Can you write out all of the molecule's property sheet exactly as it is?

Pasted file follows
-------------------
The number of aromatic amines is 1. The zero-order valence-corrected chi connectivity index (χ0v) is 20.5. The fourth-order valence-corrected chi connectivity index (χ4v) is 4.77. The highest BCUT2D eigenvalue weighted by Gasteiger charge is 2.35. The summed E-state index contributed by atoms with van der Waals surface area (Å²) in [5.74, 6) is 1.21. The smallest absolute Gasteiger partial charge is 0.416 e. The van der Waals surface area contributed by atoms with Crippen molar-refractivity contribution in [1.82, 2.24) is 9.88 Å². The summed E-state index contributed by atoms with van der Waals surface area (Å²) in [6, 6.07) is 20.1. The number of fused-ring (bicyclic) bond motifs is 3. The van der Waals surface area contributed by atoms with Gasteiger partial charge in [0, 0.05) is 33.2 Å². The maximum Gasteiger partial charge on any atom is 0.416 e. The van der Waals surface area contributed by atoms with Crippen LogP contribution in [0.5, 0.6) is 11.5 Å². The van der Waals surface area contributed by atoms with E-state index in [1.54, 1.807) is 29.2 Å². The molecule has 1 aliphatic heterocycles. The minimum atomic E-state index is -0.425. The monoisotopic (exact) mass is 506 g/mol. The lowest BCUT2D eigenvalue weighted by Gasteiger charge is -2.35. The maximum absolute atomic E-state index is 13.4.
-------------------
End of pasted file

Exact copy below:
The number of aromatic amines is 1. The zero-order valence-corrected chi connectivity index (χ0v) is 20.5. The fourth-order valence-corrected chi connectivity index (χ4v) is 4.77. The highest BCUT2D eigenvalue weighted by Gasteiger charge is 2.35. The summed E-state index contributed by atoms with van der Waals surface area (Å²) in [5.74, 6) is 1.21. The smallest absolute Gasteiger partial charge is 0.416 e. The van der Waals surface area contributed by atoms with Crippen molar-refractivity contribution in [1.82, 2.24) is 9.88 Å². The summed E-state index contributed by atoms with van der Waals surface area (Å²) in [6, 6.07) is 20.1. The number of fused-ring (bicyclic) bond motifs is 3. The van der Waals surface area contributed by atoms with Gasteiger partial charge in [0, 0.05) is 33.2 Å². The maximum Gasteiger partial charge on any atom is 0.416 e. The van der Waals surface area contributed by atoms with Crippen LogP contribution in [0.5, 0.6) is 11.5 Å². The van der Waals surface area contributed by atoms with E-state index in [1.54, 1.807) is 29.2 Å². The molecule has 1 aliphatic heterocycles. The minimum atomic E-state index is -0.425. The monoisotopic (exact) mass is 506 g/mol. The lowest BCUT2D eigenvalue weighted by Gasteiger charge is -2.35. The maximum absolute atomic E-state index is 13.4.